BACK TO THE FUTURE

from The Road Not Taken by Robert Frost Language: Words from the text, Sentence transformation, Open cloze Produce and develop: Poem presentation Writing: Investigative essay, Argumentative essay

MODEL TEXTS * Argumentative speech........................................................ 196 Investigative essay ............................................................... 198 Literary analysis ..................................................................... 200 Review .......................................................................................... 202 Scientific article...................................................................... 204 Appendix 1: Literary terms and rhetorical devices......................................................................................... 206 Appendix 2: Working with sources ............................. 207 * Note: More model texts are available on the accompanying student/teacher websites

1. Reproduction .................................................................. 162 from Brave New World by Aldous Huxley Language: Words from the text, Three in one out, Effective sentences Produce and develop: Recorded discussion Writing: Argumentative essay, Investigative essay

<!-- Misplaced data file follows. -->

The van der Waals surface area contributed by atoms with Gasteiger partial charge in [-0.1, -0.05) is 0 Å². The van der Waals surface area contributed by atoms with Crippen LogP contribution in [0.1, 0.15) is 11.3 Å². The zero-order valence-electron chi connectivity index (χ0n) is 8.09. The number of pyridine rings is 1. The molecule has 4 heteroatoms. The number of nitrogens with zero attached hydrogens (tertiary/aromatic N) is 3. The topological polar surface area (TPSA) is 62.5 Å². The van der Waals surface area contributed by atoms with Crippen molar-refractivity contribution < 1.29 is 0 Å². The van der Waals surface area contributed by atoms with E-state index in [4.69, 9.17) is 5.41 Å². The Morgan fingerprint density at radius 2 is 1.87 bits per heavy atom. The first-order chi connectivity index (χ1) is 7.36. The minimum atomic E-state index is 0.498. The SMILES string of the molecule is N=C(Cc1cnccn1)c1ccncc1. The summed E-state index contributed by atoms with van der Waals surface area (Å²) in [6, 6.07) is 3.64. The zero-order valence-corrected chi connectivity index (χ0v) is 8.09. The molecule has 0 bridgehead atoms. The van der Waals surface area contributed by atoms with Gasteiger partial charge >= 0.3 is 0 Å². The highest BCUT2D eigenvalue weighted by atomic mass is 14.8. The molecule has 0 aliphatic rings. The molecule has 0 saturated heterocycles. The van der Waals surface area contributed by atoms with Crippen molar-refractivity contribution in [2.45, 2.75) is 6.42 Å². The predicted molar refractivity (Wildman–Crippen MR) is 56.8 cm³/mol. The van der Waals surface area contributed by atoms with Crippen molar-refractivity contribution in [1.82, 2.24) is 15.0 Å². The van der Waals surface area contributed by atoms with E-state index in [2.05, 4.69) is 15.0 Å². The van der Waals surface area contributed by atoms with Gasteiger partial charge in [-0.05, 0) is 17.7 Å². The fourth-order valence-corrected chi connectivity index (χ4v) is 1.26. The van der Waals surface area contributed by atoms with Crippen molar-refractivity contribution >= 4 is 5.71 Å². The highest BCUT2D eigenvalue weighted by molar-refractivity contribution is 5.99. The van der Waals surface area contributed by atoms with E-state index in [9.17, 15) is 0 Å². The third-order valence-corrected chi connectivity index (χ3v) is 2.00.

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view

points VISIONS

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Before reading • Do you know of any great public speaker(s)? Why are they so great? What do you remember about their speeches? • What makes a good speech? Make a list of five key points! • If you were asked to give a speech to the Swedish parliament what issues would you bring up?

A President’s Address In November 2008 Barack Hussein Obama won the United States presidential election to become the country’s first African American president. The following text is Obama’s inaugural speech given on 21 January 2009 in Washington DC.

inaugural first, opening humbled made to feel less important bestow formal give sacrifice giving up something to benefit others

My fellow citizens: I stand here today humbled by the task before us, grateful for the trust you’ve bestowed, mindful of the sacrifices borne by our ancestors.

bear (bore, borne) endure, tolerate

I thank President Bush for his service to our nation as well as the generosity and cooperation he has shown throughout this transition.

transition process of change

ancestor family member who lived a long time ago

rising tides of increases in amidst literary in the middle of raging forceful, violent